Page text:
Animal, Vegetable, Miracle (2007)
It seems that I need to read some of Kingsolver’s novels, which I must admit I hadn’t even heard of before someone (thanks, Wanda!) recommended I read this book. Because Kingsolver is an excellent storyteller. This is the unpretentious, un-preaching, real life story about her and her family who for a year only eats food grown locally. That means surviving without pineapples, but also putting up incredible amounts of tomatoes and gorging on all kinds of fresh, fresh vegetables from their own small farm. That part of the book read like porn to a vegetarian like me.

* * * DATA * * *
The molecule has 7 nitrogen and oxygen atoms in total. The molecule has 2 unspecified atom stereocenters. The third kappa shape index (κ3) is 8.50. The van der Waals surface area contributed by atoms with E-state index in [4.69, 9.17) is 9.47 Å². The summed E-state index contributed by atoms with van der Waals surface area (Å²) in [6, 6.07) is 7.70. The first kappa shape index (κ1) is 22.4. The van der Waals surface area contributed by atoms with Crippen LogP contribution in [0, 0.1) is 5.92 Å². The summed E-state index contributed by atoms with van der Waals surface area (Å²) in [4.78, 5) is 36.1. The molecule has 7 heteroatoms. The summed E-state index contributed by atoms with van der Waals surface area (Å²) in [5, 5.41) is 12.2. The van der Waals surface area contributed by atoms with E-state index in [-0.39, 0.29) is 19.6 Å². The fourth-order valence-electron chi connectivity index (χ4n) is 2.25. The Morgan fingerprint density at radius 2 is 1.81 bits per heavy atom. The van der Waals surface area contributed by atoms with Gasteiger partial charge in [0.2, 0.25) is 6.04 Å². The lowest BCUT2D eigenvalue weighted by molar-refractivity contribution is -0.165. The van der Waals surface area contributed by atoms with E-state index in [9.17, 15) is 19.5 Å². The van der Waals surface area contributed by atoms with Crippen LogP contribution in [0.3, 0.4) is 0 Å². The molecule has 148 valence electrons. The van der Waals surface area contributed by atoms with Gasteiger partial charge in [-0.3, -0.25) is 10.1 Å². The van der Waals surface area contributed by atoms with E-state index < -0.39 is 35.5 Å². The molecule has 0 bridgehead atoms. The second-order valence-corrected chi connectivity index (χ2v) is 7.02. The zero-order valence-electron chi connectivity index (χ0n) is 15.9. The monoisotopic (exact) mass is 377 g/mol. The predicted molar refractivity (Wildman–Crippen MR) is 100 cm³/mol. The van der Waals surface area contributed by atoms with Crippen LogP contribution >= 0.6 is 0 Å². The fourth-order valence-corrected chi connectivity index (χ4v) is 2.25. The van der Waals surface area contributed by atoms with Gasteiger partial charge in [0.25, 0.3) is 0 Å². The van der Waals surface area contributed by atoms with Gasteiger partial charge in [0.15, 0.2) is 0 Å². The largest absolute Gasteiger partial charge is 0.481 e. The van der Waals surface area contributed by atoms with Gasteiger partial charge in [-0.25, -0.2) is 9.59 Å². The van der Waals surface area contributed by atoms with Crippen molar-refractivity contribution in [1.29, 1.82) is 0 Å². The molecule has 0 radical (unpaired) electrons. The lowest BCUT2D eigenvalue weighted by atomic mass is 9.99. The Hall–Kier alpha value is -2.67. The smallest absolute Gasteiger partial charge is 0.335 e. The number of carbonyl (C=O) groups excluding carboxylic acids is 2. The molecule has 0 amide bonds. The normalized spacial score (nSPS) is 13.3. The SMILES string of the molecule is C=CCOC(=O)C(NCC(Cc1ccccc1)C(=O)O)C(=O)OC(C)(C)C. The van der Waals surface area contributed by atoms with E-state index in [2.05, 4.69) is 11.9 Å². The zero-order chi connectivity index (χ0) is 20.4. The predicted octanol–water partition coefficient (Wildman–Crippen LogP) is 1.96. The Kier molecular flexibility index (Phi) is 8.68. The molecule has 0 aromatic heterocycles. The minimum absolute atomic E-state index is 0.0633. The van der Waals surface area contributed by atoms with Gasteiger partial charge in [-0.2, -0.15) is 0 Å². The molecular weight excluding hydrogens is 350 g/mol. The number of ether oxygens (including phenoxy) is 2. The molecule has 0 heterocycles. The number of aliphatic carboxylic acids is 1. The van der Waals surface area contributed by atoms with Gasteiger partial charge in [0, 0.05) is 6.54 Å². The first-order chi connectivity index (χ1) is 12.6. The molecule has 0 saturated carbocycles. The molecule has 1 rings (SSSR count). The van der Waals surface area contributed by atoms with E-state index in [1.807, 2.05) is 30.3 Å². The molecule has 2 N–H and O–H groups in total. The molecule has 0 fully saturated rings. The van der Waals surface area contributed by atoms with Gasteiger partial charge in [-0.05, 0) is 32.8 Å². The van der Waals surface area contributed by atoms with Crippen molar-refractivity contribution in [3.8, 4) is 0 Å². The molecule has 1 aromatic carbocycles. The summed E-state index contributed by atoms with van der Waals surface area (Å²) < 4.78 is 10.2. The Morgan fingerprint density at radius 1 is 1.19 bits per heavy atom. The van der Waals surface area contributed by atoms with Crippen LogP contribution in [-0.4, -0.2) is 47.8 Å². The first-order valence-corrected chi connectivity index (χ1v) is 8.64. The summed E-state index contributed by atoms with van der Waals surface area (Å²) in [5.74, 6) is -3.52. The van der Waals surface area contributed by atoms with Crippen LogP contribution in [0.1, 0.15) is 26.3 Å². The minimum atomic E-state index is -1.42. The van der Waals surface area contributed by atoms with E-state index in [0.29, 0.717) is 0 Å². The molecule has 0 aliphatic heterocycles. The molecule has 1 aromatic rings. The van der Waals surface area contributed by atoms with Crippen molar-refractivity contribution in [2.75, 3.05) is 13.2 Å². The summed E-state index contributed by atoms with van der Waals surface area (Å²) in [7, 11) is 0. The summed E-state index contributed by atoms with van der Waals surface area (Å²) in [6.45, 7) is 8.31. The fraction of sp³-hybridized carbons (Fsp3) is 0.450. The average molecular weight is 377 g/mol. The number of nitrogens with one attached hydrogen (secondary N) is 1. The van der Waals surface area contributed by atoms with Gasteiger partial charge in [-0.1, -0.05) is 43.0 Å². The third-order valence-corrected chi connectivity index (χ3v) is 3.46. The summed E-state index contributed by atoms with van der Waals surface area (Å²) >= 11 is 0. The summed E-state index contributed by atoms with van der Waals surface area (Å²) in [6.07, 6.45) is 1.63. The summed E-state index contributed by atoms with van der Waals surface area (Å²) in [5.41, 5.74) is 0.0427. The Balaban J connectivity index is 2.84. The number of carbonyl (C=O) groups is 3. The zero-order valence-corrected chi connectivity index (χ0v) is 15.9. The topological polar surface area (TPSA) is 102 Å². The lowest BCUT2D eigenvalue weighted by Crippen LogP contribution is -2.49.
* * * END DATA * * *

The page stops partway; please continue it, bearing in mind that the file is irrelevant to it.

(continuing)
Kingsolver makes an intelligent case for thinking about (or learning) which fruits and vegetables are in season, and then cutting down on those that aren’t, and for eating food locally grown. Her reasons counts the environment, health, taste and the ability to connect with what we eat. However, her definition of locally grown (within a 120 miles / 200 km radius) makes a lot more sense in America than in a small country like Denmark. I think I could do it on an even smaller radius – if I had a farm and was a gardening queen like Kingsolver.